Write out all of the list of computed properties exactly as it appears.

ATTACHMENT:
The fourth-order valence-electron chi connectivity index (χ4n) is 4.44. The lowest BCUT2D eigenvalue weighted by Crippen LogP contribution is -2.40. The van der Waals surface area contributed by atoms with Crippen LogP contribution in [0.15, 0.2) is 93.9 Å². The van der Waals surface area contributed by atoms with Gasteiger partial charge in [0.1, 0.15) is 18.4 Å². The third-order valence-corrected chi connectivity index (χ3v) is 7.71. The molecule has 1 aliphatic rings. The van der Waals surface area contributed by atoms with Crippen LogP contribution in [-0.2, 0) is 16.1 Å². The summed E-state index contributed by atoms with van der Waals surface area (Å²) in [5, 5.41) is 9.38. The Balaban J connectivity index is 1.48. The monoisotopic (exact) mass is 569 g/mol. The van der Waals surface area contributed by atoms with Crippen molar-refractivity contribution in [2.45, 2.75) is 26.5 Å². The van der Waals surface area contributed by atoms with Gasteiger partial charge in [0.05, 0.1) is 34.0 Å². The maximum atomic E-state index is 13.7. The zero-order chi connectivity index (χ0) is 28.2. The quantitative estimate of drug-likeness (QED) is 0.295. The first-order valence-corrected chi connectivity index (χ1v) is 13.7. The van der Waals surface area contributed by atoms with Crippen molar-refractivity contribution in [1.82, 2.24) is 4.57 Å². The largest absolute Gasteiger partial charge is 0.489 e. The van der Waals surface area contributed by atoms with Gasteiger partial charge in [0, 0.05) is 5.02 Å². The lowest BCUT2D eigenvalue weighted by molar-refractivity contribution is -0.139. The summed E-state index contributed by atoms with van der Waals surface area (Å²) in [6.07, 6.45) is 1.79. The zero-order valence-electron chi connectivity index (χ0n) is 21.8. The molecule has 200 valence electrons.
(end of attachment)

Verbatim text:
The fourth-order valence-electron chi connectivity index (χ4n) is 4.44. The lowest BCUT2D eigenvalue weighted by Crippen LogP contribution is -2.40. The van der Waals surface area contributed by atoms with Crippen LogP contribution in [0.15, 0.2) is 93.9 Å². The van der Waals surface area contributed by atoms with Gasteiger partial charge in [0.1, 0.15) is 18.4 Å². The third-order valence-corrected chi connectivity index (χ3v) is 7.71. The molecule has 1 aliphatic rings. The van der Waals surface area contributed by atoms with Crippen LogP contribution in [-0.2, 0) is 16.1 Å². The summed E-state index contributed by atoms with van der Waals surface area (Å²) in [5, 5.41) is 9.38. The Balaban J connectivity index is 1.48. The monoisotopic (exact) mass is 569 g/mol. The van der Waals surface area contributed by atoms with Crippen molar-refractivity contribution in [2.45, 2.75) is 26.5 Å². The van der Waals surface area contributed by atoms with Gasteiger partial charge in [0.05, 0.1) is 34.0 Å². The maximum atomic E-state index is 13.7. The zero-order chi connectivity index (χ0) is 28.2. The quantitative estimate of drug-likeness (QED) is 0.295. The first-order valence-corrected chi connectivity index (χ1v) is 13.7. The van der Waals surface area contributed by atoms with Crippen molar-refractivity contribution in [1.82, 2.24) is 4.57 Å². The largest absolute Gasteiger partial charge is 0.489 e. The van der Waals surface area contributed by atoms with Gasteiger partial charge in [0, 0.05) is 5.02 Å². The lowest BCUT2D eigenvalue weighted by molar-refractivity contribution is -0.139. The summed E-state index contributed by atoms with van der Waals surface area (Å²) in [6.07, 6.45) is 1.79. The zero-order valence-electron chi connectivity index (χ0n) is 21.8. The molecule has 200 valence electrons.